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Sunday, February 21, 2010

The Three Laws of Performance

The Three Laws of Performance By Steve Zaffron and Dave Logan (Jossey-Bass, 2009)

Of the many books written about change, my thinking and executive coaching has been most impacted by the book The Three Laws of Performance by Steve Zaffron and David Logan (2009). The book’s basic premise is that you can change how people (and organizations) perform by understanding the role language plays. I strongly suggest that if your organization is feeling a little sluggish, sometimes uninspired, or even stuck, you read this book. Next, get relevant folks to read it, and then get them all in a room to talk about how it can apply directly to your organization. If people are honest and want a different future, then watch your organization’s world change!

Before outlining the key sections of The Three Laws, I’d like to begin with an old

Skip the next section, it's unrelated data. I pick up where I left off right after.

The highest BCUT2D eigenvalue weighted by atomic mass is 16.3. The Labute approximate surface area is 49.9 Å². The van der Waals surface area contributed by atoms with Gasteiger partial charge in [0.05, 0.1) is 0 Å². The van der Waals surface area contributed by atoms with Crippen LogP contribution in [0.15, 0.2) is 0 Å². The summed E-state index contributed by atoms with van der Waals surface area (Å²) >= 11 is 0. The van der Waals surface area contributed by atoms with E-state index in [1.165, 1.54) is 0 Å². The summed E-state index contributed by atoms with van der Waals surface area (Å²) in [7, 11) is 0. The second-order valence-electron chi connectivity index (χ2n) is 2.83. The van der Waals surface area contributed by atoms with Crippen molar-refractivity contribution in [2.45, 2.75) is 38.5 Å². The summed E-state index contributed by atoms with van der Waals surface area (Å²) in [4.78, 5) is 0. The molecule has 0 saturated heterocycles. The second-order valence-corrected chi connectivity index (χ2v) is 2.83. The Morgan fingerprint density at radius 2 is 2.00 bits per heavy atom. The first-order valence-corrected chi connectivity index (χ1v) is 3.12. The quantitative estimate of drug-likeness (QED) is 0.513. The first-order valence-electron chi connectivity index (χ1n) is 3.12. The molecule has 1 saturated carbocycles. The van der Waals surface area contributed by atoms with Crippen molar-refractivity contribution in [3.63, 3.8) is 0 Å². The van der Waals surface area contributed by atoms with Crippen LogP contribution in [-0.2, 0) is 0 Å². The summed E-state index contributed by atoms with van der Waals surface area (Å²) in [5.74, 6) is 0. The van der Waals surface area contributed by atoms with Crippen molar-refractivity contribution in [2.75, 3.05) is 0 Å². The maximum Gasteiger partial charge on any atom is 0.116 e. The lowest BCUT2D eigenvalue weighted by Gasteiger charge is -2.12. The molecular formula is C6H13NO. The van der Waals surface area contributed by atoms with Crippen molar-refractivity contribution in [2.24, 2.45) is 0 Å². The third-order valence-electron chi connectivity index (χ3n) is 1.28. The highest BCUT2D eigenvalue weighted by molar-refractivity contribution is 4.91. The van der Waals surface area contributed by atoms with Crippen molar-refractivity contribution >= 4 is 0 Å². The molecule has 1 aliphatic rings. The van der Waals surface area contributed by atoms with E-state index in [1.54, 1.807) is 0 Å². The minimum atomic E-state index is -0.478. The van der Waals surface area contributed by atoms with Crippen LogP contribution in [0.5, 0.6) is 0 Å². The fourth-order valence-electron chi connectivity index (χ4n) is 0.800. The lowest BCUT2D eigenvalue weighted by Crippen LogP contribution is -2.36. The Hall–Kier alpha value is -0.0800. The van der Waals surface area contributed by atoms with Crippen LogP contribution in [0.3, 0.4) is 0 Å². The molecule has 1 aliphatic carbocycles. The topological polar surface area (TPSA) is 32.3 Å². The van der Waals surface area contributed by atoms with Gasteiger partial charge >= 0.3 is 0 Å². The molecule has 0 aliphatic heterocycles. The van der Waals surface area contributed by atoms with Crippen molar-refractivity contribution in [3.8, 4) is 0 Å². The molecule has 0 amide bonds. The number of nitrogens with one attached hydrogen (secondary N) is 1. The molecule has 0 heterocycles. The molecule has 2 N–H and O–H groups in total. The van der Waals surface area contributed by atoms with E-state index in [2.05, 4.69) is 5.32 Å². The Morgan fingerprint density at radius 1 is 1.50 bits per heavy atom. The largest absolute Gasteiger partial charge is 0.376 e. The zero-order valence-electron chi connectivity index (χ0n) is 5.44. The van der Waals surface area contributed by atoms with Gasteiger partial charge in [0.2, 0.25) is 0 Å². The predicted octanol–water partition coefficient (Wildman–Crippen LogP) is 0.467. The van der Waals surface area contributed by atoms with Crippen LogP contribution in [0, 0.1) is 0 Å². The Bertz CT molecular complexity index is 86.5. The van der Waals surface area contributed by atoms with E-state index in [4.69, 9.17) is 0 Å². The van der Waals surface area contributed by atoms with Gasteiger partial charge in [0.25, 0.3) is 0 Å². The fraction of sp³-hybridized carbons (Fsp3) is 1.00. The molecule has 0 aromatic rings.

well- known Cherokee story that the authors tell in the later part of the book. I especially like this story because I think it summarizes, in a story, the heart of this book Also, I could see myself having this conversation one day with Jake Diaz, my own grandson:

An old Cherokee chief is teaching his grandson about life:
“A fight is going on inside me,” he said to the boy. “It is a terrible fight between two wolves.
“One is evil—he is anger, envy, sorrow, regret, greed, arrogance, self-pity, guilt, resentment, inferiority, lies, false pride, superiority, self-doubt, and ego.
“The other is good—he is joy, peace, love, hope serenity, humility kindness, benevolence, empathy, generosity, truth, compassion, and faith.
“This is the same fight that is going on inside you—and inside every person, too.”

The grandson thought about it for a minute and then asked his grandfather, “Which wolf will win?”

The old chief simply replied, “The one you feed.”

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